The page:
Posted by IKO Community Management on May 1, 2014 at 11:46 AM
Spring time means spring cleaning, and like most households, a time to clear out the old and make room for the new. IKO Community Management knows community yard sales are a great way to unload those unwanted items in a fun and profitable way for all. Successful yard sales depend on some early planning, organizing and advertising. Remember, one person’s junk is usually another person’s treasure. Making some extra cash is easy when you know the dos and don’ts of a community yard sale.
Do – plan a meeting for your community yard sale inviting all neighbors to discuss the event. Details and logistics will need to be worked out such as advertising, signage, times, area, etc. Smaller committees can be formed to handle these items and take the load off of one person.
Don’t – ask which date suits neighbors. Choose a date before the meeting that does not conflict with any other event that may be taking place in your neighborhood. Check with your HOA. Asking everyone what date works best will be a nightmare. Everyone leads busy lives and you will not be able to accommodate all. A one day only sale seems to generate the larger crowds.
Do – email and/or hand deliver a flyer to all neighbors with details decided on from the prior meeting. There will be many folks that might not have been able to attend the initial meeting. Make clear all the details of the event. Add contact numbers for questions neighbors might have on arrangements. List volunteer committees that may need help, such as putting up signs, or advertising on local bulletin boards and how they can sign up.
Do – give everyone plenty of notice to gather their items and have an RSVP for those that will be selling. This will have an impact on the space you will need. Collect phone numbers, names, and emails so that reminders or cancellations due to weather can be taken care of with ease. Note: Consider charging a small fee, $5.00 or so to help pay for the cost of advertising if needed.
Do – have a back-up rain date. Garages and basements will have boxes of treasures ready to sell and there will be much disappointment if all that planning is for nothing.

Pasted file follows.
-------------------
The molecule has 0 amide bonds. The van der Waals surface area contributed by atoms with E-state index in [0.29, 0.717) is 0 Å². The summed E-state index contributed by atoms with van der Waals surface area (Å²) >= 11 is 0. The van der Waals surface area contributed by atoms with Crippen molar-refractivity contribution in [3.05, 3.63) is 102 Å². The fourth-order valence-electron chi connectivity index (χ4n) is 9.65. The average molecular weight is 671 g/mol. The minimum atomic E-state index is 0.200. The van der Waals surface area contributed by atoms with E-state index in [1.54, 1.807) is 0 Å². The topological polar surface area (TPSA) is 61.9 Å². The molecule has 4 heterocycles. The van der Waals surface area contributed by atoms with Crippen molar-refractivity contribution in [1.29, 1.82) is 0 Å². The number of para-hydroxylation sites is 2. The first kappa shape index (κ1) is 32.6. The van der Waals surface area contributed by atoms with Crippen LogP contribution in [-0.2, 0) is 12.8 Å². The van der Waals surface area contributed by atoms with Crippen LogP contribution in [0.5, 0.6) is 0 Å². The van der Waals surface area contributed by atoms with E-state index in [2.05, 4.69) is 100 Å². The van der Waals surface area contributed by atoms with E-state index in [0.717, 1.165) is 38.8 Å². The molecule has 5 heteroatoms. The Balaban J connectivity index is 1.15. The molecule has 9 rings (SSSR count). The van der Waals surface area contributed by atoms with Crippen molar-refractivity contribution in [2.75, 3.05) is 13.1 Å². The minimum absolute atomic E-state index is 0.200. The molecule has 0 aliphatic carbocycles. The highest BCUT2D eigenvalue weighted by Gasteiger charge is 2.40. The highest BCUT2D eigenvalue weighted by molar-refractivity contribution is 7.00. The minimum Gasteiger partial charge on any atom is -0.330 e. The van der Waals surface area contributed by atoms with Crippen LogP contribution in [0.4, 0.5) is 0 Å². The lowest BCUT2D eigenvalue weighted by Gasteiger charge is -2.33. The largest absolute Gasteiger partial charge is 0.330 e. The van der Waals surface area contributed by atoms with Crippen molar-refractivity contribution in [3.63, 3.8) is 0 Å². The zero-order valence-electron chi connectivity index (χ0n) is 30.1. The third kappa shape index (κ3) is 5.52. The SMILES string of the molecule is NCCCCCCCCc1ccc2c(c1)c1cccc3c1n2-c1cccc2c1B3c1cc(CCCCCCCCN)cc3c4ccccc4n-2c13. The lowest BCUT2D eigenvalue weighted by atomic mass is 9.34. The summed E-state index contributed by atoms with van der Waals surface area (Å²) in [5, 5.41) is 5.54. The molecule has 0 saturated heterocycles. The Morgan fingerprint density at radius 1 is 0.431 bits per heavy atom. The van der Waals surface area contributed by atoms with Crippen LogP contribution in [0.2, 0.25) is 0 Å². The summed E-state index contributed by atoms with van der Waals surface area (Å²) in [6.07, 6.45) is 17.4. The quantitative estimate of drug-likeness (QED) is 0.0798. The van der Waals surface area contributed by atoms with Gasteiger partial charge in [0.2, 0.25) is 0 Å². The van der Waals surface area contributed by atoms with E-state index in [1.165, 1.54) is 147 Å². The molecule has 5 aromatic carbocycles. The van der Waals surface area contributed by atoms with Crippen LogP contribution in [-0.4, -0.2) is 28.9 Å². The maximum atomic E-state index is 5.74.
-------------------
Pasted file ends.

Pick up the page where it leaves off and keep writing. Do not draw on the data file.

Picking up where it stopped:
Don’t – place any flyers in mailboxes as this violates postal regulations. Instead, distribute the flyers by attaching them with rubber bands to door knobs or posting them in a community center (with permission). Flyers are a great way to announce and remind everyone of the yard sale especially those that do not use email regularly.
Do – organize your event to be held on a large flat area such as common grassy park in your community or an overflow large parking lot. Make sure this area has room for all those that will be selling. If needed, blocked off spacing can be done to allow everyone fair room to sell their stuff.
Don’t – choose an area near a busy road as it this could be hazardous for parking and patrons.
Do – obtain any necessary approvals from the property management or town.
Advertising your event.
Do – write up important information of your community yard sale before you post making sure you have items listed such as community, date, time, street address for GPS, approximate number of households selling (the larger the event, the more traffic it draws), rain date, etc.
Do – advertise your event using several different methods. Post your ads at least a week in advance.
- Use online for free. Many sites allow you to post your community event such as local newspapers online, local online calendars, Craigslist, and any other local community based websites that have free classifieds.